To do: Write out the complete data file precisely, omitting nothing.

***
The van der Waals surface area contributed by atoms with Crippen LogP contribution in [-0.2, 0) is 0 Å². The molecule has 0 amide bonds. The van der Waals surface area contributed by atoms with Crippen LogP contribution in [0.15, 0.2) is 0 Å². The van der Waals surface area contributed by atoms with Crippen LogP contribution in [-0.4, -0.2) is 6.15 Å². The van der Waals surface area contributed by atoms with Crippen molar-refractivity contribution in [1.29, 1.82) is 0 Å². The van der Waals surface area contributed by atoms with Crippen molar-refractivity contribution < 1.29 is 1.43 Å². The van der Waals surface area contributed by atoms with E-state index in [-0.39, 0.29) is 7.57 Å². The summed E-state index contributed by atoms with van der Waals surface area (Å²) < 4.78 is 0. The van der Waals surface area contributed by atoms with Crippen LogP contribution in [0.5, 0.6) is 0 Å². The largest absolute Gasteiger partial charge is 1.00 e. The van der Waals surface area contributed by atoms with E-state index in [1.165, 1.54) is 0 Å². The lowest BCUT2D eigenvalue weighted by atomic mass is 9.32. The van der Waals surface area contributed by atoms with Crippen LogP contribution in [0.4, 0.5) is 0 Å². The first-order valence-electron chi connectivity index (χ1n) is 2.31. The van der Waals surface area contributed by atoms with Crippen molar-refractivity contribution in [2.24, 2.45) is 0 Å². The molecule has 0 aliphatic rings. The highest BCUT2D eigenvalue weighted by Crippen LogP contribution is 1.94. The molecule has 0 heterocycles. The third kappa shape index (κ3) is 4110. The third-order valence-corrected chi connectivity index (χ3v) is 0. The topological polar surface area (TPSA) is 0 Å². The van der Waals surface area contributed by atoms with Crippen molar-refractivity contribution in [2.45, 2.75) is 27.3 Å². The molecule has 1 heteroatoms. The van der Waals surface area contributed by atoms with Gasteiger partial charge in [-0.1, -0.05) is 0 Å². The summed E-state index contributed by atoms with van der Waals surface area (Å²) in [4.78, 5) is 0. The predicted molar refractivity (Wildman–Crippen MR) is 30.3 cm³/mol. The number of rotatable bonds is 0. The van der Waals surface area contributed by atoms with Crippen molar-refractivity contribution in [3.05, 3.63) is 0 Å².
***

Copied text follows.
The van der Waals surface area contributed by atoms with Crippen LogP contribution in [-0.2, 0) is 0 Å². The molecule has 0 amide bonds. The van der Waals surface area contributed by atoms with Crippen LogP contribution in [0.15, 0.2) is 0 Å². The van der Waals surface area contributed by atoms with Crippen LogP contribution in [-0.4, -0.2) is 6.15 Å². The van der Waals surface area contributed by atoms with Crippen molar-refractivity contribution in [1.29, 1.82) is 0 Å². The van der Waals surface area contributed by atoms with Crippen molar-refractivity contribution < 1.29 is 1.43 Å². The van der Waals surface area contributed by atoms with E-state index in [-0.39, 0.29) is 7.57 Å². The summed E-state index contributed by atoms with van der Waals surface area (Å²) < 4.78 is 0. The van der Waals surface area contributed by atoms with Crippen LogP contribution in [0.5, 0.6) is 0 Å². The largest absolute Gasteiger partial charge is 1.00 e. The van der Waals surface area contributed by atoms with E-state index in [1.165, 1.54) is 0 Å². The lowest BCUT2D eigenvalue weighted by atomic mass is 9.32. The van der Waals surface area contributed by atoms with Crippen LogP contribution in [0.4, 0.5) is 0 Å². The first-order valence-electron chi connectivity index (χ1n) is 2.31. The van der Waals surface area contributed by atoms with Crippen molar-refractivity contribution in [2.24, 2.45) is 0 Å². The molecule has 0 aliphatic rings. The highest BCUT2D eigenvalue weighted by Crippen LogP contribution is 1.94. The molecule has 0 heterocycles. The third kappa shape index (κ3) is 4110. The third-order valence-corrected chi connectivity index (χ3v) is 0. The topological polar surface area (TPSA) is 0 Å². The van der Waals surface area contributed by atoms with Crippen molar-refractivity contribution in [2.45, 2.75) is 27.3 Å². The molecule has 1 heteroatoms. The van der Waals surface area contributed by atoms with Gasteiger partial charge in [-0.1, -0.05) is 0 Å². The summed E-state index contributed by atoms with van der Waals surface area (Å²) in [4.78, 5) is 0. The predicted molar refractivity (Wildman–Crippen MR) is 30.3 cm³/mol. The number of rotatable bonds is 0. The van der Waals surface area contributed by atoms with Crippen molar-refractivity contribution in [3.05, 3.63) is 0 Å².